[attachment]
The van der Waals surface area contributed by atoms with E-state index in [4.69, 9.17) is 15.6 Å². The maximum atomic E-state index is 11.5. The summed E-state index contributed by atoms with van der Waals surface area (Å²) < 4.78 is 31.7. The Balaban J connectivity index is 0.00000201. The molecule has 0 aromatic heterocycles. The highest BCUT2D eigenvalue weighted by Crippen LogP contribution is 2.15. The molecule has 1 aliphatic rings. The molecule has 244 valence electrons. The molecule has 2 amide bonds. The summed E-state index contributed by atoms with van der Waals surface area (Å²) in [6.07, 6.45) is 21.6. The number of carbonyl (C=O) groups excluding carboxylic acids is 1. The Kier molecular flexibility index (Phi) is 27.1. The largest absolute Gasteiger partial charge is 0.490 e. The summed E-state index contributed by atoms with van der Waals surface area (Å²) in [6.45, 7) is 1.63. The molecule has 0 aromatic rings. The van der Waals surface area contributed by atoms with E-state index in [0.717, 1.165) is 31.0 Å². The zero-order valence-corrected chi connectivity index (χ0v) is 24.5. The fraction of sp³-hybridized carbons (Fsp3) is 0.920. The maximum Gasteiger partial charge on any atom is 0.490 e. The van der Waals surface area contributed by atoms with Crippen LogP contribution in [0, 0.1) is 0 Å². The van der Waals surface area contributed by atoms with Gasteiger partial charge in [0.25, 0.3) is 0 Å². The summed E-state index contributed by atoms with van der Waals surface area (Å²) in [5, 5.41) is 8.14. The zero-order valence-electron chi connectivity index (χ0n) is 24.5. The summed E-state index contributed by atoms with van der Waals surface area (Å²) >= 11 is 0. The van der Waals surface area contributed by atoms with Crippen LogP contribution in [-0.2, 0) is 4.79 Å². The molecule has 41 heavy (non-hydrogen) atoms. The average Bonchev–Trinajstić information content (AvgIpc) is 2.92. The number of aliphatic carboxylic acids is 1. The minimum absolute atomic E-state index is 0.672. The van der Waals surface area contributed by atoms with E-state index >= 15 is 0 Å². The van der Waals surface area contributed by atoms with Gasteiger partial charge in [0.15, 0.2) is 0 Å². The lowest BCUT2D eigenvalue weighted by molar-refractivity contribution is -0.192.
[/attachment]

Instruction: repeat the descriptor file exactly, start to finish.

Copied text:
The van der Waals surface area contributed by atoms with E-state index in [4.69, 9.17) is 15.6 Å². The maximum atomic E-state index is 11.5. The summed E-state index contributed by atoms with van der Waals surface area (Å²) < 4.78 is 31.7. The Balaban J connectivity index is 0.00000201. The molecule has 0 aromatic heterocycles. The highest BCUT2D eigenvalue weighted by Crippen LogP contribution is 2.15. The molecule has 1 aliphatic rings. The molecule has 244 valence electrons. The molecule has 2 amide bonds. The summed E-state index contributed by atoms with van der Waals surface area (Å²) in [6.07, 6.45) is 21.6. The number of carbonyl (C=O) groups excluding carboxylic acids is 1. The Kier molecular flexibility index (Phi) is 27.1. The largest absolute Gasteiger partial charge is 0.490 e. The summed E-state index contributed by atoms with van der Waals surface area (Å²) in [6.45, 7) is 1.63. The molecule has 0 aromatic rings. The van der Waals surface area contributed by atoms with E-state index in [0.717, 1.165) is 31.0 Å². The zero-order valence-corrected chi connectivity index (χ0v) is 24.5. The fraction of sp³-hybridized carbons (Fsp3) is 0.920. The maximum Gasteiger partial charge on any atom is 0.490 e. The van der Waals surface area contributed by atoms with Crippen LogP contribution in [0, 0.1) is 0 Å². The van der Waals surface area contributed by atoms with Gasteiger partial charge in [0.25, 0.3) is 0 Å². The summed E-state index contributed by atoms with van der Waals surface area (Å²) in [5, 5.41) is 8.14. The zero-order valence-electron chi connectivity index (χ0n) is 24.5. The summed E-state index contributed by atoms with van der Waals surface area (Å²) >= 11 is 0. The van der Waals surface area contributed by atoms with Crippen LogP contribution in [-0.2, 0) is 4.79 Å². The molecule has 41 heavy (non-hydrogen) atoms. The average Bonchev–Trinajstić information content (AvgIpc) is 2.92. The number of aliphatic carboxylic acids is 1. The minimum absolute atomic E-state index is 0.672. The van der Waals surface area contributed by atoms with E-state index >= 15 is 0 Å². The van der Waals surface area contributed by atoms with Gasteiger partial charge in [0.15, 0.2) is 0 Å². The lowest BCUT2D eigenvalue weighted by molar-refractivity contribution is -0.192.